But the left is going to have to start coming to terms with this group based on reality, not their own, politically motivated smears. It is possible to argue against their positions without referring to them as racist, although I admit it’s a challenge to defend deficits of more than a trillion dollars as far as the eye can see. It is also possible to critique their arguments without trying to marginalize them as kooks. “Birtherism” has been so discredited that only a fringe now tries to keep the idea alive that Obama isn’t a natural born citizen. At any rate, is is a deliberate smear to posit the notion that the “core” of the tea party movement are birthers, as the president suggested in his Today Show interview.

Is the conservatism of the tea party movement farther right, in general, than the mainstream? We have little relevant data to make any kind of intelligent determination but my sense is that there is a distinct hard right flavor that, as Gallup might indicate, places the tea partiers on the edge of mainstream politics; not fringe by any means but some distance from the “center-right” that makes up the bulk of American voters. I would peg them as more ideological than much of the mainstream which skews their views in many respects. The fact that only 28% of all adults support them while 46% either have no opinion or don’t know shows there are a lot of adults in America who are suspicious of the tea party movement, as most Americans tend to be of excessively ideological people.

But even with those caveats, you cannot escape the notion that the narrative created by tea party opponents to smear them has been dealt a serious blow by these surveys. I’m sure on April 15th, when the tea partiers gather en masse once again, that we will get the same kind of coverage in the media that we have gotten previously; ignoring the tens of thousands of peaceful, reasonable, passionate demonstrators and highlight the kooks. At least, judging from the results of the surveys, the American people appear to be looking beyond that narrative and are focusing on the message of the movement; that we are spending too much and burdening future generations with obligations they will not be able to meet.

Some Thoughts on Change, Large and Small

There is nothing new about one’s political opponent’s trying to define your philosophy. This is a part of politics as old as the republic, and the more stinking and fearsome you can define how your enemy thinks, the more hay you will make with the electorate.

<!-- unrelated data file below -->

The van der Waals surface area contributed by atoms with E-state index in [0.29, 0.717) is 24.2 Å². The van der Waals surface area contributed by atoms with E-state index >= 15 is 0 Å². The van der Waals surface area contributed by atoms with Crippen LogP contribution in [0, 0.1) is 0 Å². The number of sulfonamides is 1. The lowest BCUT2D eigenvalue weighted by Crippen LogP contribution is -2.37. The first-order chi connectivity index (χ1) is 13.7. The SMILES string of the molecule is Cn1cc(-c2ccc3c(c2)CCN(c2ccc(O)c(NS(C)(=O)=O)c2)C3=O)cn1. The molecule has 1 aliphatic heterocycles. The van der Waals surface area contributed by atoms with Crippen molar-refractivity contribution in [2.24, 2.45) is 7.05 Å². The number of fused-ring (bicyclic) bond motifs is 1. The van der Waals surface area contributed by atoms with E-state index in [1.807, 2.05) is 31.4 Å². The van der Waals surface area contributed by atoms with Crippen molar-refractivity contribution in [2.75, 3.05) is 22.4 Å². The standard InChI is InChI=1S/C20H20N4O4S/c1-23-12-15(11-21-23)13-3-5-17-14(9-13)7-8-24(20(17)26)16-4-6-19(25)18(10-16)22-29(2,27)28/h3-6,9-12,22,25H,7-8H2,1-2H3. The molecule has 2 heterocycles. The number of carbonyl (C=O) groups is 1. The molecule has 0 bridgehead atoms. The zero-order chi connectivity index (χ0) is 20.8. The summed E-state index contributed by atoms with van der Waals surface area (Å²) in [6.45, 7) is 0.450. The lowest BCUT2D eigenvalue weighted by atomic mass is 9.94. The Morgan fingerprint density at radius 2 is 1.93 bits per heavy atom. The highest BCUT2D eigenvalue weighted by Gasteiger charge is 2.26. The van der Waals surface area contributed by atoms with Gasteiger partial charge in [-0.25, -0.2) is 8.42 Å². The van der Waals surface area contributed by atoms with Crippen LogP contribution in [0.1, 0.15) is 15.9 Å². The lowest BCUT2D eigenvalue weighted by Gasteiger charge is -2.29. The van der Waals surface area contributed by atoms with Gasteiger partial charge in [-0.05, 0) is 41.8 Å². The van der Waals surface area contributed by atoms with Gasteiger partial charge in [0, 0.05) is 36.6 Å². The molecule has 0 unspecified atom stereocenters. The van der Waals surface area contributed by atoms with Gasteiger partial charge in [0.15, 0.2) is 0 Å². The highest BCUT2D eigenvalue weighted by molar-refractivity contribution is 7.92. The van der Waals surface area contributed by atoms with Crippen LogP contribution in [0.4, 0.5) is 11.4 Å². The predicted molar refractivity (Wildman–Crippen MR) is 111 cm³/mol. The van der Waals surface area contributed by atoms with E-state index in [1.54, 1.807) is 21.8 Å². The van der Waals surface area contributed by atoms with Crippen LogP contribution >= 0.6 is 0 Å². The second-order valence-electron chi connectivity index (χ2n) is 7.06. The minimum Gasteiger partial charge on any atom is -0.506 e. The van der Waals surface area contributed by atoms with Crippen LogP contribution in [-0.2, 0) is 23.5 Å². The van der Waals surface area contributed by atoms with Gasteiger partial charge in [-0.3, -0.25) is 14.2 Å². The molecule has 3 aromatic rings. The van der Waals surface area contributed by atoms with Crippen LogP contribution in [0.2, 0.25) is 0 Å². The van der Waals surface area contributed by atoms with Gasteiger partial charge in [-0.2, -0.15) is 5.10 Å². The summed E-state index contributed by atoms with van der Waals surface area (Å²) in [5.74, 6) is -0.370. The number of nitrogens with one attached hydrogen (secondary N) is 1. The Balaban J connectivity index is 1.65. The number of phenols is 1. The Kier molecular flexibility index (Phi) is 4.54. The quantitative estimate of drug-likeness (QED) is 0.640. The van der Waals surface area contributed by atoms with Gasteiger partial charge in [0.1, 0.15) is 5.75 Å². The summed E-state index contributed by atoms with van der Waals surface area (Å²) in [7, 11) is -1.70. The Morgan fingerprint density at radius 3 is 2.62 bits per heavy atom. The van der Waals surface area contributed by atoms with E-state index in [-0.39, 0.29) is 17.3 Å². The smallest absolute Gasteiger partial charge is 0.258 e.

It worked so well for movement conservatives that they have chased the designation “liberal” from public discourse, perhaps for all time, by demonizing, exaggerating, and ultimately condemning those who identified themselves thusly as less than patriotic, less than American.

And previous to that, liberals worked wonders with the word “conservative” as they branded anyone of that philosophical bent a frothing at the mouth anti-Communist, a danger to American liberties, an ignorant, unlearned rube distrustful of intellectuals, and a mossback who looked with suspicion on international entanglements.

So goes the unending war between the two great philosophies – the yin and yang of the soul of America, forever condemned to be at odds while the country would find it impossible to do without both.

The complementary forces at work that make both liberals and conservatives necessary for a healthy society far exceed the puny efforts to rip asunder the the soul of America where these philosophies reside. While we have seen in recent decades an excessive partisanship that seeks dominance and control over the mechanism of government, what has been happening beneath the surface hasn’t changed; the slow, grinding forces of history that shape the destiny of America in ways we can only understand when we remove ourselves from the present political skirmishes and see the contours revealed by looking over our shoulder at what we have become.

American history is not a straight line proposition. It is tempting for narrative historians to paint it that way, but by doing so, much is missed in the translation. And the reason that is basically true is because of how America changes over the years, and the nature of change itself.